What did the Supreme Court decide?
The Supreme Court unanimously decided that the quayside amply met the criteria to be considered a TVG. It ruled that the port operator’s activities were not being criminalised by the TVG status; both the owners and locals had exercised their activities in fair and reasonable way, it was a relationship of “give and take”. The port operator could continue its activities, such as using port vehicles, provided it did not interfere with the right of the public to use the land. The Supreme Court also said that it was possible to continue this relationship and use of the land even with TVG status.
What does the judgment mean?
The immediate impact is that the port operator will have to replace the fencing with an alternative that allows residents access to the waterside for the first time since 2008.
From a health and safety perspective, it highlights that whilst considering health and safety issues and preventative measures, landowners should also take care to consider the type of land it is. In making its decision, the Supreme Court was not suggesting the port operator ignored pending enforcement action but instead there should have been dialogue with locals about the type of barrier that was used. Campaigners to remove the fence suggested talking to them about an ‘environmentally and aesthetically acceptable form of safety barrier along the quay edge’. The port operator acted properly in considering health and safety concerns (as all businesses have a duty to consider and manage any risks on land), but its method of preventing potential falls using very tall fencing, was not appropriate on the basis it obstructed access to and use of the TVG land.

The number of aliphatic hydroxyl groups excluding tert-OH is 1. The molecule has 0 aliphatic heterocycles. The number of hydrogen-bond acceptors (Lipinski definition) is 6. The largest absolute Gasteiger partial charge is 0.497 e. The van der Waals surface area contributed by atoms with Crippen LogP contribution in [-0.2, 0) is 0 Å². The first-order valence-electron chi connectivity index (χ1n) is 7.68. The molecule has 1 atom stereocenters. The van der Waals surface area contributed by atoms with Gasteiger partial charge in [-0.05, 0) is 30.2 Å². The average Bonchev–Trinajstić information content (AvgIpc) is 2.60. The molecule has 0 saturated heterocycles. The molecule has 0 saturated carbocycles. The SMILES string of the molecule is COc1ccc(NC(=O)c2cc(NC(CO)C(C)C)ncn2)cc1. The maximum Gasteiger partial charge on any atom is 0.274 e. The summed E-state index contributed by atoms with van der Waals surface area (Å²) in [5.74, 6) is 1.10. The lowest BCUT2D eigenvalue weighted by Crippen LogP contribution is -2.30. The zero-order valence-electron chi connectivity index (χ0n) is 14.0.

The decision also challenges our traditional views of what constitutes a TVG, i.e. archetypal village greens with green grass. This land was a 200sq m area of concrete in a working port, where HGVs are driven. Instead, when determining whether land is a TVG, it is important to understand what the land is used for first, rather than what it looks like. It is of particular interest for developers to understand the changing landscape of what TVG land may look like. A search can be carried out if land is currently registered as a TVG but not unknown future registrations. A successful registration may also significantly devalue land.
The combined experience of our Regulatory and Real Estate teams can help you understand your risks and obligations when it comes to TVGs, as well as applying for or opposing TVG status. Please do get in touch.
This update is for general purposes and guidance only and does not constitute legal or professional advice. You should seek legal advice before relying on its content. This update relates to the prevailing circumstances at the date of its original publication and may not have been updated to reflect subsequent developments. If you have general queries about our updates, please email: email@example.com